Real Inclusion can thrive here with Community Living Huntsville

A green graphic with photo of 2 smiling people, Community Living Huntsville logo, and text that reads: real inclusion can thrive here

Who is Community Living Huntsville?

Glad you asked! We are a not-for-profit Developmental Services organization that empowers people with developmental disabilities at home and in the community. We believe people with and without disabilities deserve to live as respected, included, and contributing community members, together.

Founded in 1962, Community Living Huntsville and our team of more than 80 staff members support more than 300 people and their families in North Muskoka.

As a Developmental Services organization, we support children and adults who have developmental disabilities, which can include autism, Down syndrome, cerebral palsy, fetal alcohol spectrum disorders, intellectual disabilities, and more.

How do we help? We champion skill-building and choice so people can live with independence and dignity. We advocate alongside people, families, and community partners for disability rights and equal opportunity. We assist people and families to navigate systems to access the supports and services they need. We promote and enable real community inclusion so people with and without disabilities can live side-by-side as neighbours, coworkers, and friends.

We work hard so real inclusion lives here.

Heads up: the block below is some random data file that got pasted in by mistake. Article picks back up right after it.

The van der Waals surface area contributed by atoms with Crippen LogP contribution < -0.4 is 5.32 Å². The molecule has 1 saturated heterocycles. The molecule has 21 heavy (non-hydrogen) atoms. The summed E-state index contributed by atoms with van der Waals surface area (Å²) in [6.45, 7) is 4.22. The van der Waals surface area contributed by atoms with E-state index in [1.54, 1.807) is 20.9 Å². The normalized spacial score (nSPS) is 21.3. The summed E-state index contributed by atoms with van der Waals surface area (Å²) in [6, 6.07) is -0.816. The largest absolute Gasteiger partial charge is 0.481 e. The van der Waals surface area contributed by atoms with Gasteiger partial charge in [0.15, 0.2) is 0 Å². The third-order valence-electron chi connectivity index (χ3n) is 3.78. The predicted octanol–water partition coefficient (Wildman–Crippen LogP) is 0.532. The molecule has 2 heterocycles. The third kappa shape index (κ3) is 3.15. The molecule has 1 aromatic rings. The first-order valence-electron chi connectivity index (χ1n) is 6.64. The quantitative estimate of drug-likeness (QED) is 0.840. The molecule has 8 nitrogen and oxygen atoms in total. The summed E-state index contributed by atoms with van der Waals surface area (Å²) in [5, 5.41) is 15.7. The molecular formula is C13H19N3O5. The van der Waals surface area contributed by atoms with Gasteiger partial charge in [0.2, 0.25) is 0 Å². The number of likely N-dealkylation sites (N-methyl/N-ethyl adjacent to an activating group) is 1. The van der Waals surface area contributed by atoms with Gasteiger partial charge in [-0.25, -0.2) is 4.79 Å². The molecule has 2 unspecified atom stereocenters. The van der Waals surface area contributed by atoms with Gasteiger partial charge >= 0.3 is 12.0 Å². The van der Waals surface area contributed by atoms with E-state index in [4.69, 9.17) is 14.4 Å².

It hasn’t always been this way.

The History of the Community Living Movement

Ontario’s first institution to house people with developmental disabilities, Huronia Regional Centre in Orillia, opened in 1876. Others followed. Ontario was not alone – institutions like these existed across Canada, the United States, and other countries. Families, including those in Huntsville and area, were counselled to send their children to these institutions under the guise of access to specialized education and treatment. Few alternatives, if any, were available.

As a result, thousands of children and adults were systematically segregated, mistreated, and often abused in these overcrowded, dehumanizing, government-run institutions. People had little to no choice, privacy, or dignity in their daily lives. At Huronia Regional Centre, some died and were buried in graves marked with numbers rather than names – or no markers at all. The Government of Ontario would later formally apologize for the decades of neglectful abuse at these institutions.

We now know that, with access to the right support and services, people with developmental disabilities can make their own choices and live independently in their community. We know this thanks to the families and people with disabilities who championed the community living movement.